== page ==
The Observation Hive and IBCP
Take a look at the Observation hive specially designed by the IBCP. It allows you to observe the work of bees as they go about their daily chores. You may be able to identify the Queen, Drone and Worker bees. Can you remember how the duties of these three castes vary?
You may buy a Solitary Bee lodge here or some garden plants suitable for pollination (subject to availability).
About the Irish Bee Conservation Project
The Irish Bee Conservation Project (IBCP) was established to provide information to communities regarding bee habitat requirements and to increase the survival of all species of native Irish bees through research, ecology support and biodiversity protection.
The programme began with a research project investigating some of the challenges being encountered by the native Irish honeybee, Apis mellifera mellifera. This initial research project has now expanded into an organisation with four initiatives as the focus of the IBCP.
These initiatives are Research, Habitat Support, Biodiversity and Education.
The IBCP Project is not affiliated with any beekeeping association or federation, our integral focus being one of conservation.
This aspect of IBCP continues from the initial research described above and is focused on the Varroa mite parasite which is the greatest threat to Ireland’s native honeybee. This study and breeding programme will be entering it’s 5th year at our dedicated research apiaries and laboratory during 2020. Results have been encouraging where selected colonies are now showing tolerance of the Varroa mite through the expression of natural traits contained within the bee’s genome.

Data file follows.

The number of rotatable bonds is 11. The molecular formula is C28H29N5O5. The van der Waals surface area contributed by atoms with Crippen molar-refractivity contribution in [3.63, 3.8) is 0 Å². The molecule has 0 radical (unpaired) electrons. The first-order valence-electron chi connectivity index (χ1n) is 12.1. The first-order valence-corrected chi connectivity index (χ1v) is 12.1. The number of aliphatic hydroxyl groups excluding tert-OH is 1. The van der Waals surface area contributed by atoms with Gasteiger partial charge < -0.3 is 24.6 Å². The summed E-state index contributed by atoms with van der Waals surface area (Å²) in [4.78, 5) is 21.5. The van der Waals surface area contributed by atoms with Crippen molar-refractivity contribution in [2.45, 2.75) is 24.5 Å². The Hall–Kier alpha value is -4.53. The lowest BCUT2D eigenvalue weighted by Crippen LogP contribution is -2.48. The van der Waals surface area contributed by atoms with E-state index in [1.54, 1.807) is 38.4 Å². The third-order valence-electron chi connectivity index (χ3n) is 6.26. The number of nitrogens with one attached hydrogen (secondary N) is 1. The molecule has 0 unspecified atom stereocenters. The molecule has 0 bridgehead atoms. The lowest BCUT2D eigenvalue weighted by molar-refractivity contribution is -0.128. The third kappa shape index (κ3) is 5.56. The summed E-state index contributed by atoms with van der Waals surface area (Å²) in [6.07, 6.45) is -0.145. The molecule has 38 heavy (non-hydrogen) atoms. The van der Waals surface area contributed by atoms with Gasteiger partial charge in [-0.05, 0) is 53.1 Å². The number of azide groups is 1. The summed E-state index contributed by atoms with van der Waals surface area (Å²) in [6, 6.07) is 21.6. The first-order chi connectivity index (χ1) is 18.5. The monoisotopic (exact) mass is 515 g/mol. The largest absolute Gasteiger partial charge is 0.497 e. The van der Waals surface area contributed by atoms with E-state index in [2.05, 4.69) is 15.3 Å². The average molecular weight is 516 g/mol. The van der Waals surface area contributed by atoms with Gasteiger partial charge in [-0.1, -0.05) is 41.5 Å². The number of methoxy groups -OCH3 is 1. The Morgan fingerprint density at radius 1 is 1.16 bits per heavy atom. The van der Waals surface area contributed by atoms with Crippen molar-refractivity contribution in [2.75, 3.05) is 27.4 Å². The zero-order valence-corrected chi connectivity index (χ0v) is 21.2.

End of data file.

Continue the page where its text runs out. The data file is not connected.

One of the main reasons for the diminishing numbers of certain species of Irish bees have been the reduction in foraging and nesting sites throughout the country. During 2019 the IBCP began a programme to combat this effect and established 20 specially designed “Bee Lodges” to provide shelter and breeding facilities for all species of Irish bees. These lodges were erected in large trees in Fota Wildlife Park and on farms in county Waterford. Wild bees are currently occupying these shelters and will propagate over winter and next year to increase the relevant populations. The target for 2020 is to establish a further 80 lodges in other locations throughout these counties. The Research project will feed directly into Habitat Support as native honeybees with increased Varroa tolerance will have greater survival rates in the wild when introduced to the ‘Bee Lodges’.
Along with the reduction of wild nesting locations across the country the reduction in foraging sites has led to a significant loss of species and range for some Irish bees. The Great Yellow Bumblebee is an example of this where 60 years ago this species was prevalent throughout the country but today it is endangered and found only in certain western counties. The IBCP through an education and networking programme are working to increase floral rich areas which are desirable to our native bee species. This initiative is focussed on creating multiple small areas of floral development in private and public areas and links directly into the Habitat Support initiative. This programme involves liaising with government bodies, businesses, farm groups, community groups, schools, hospitals, universities, eco-groups etc.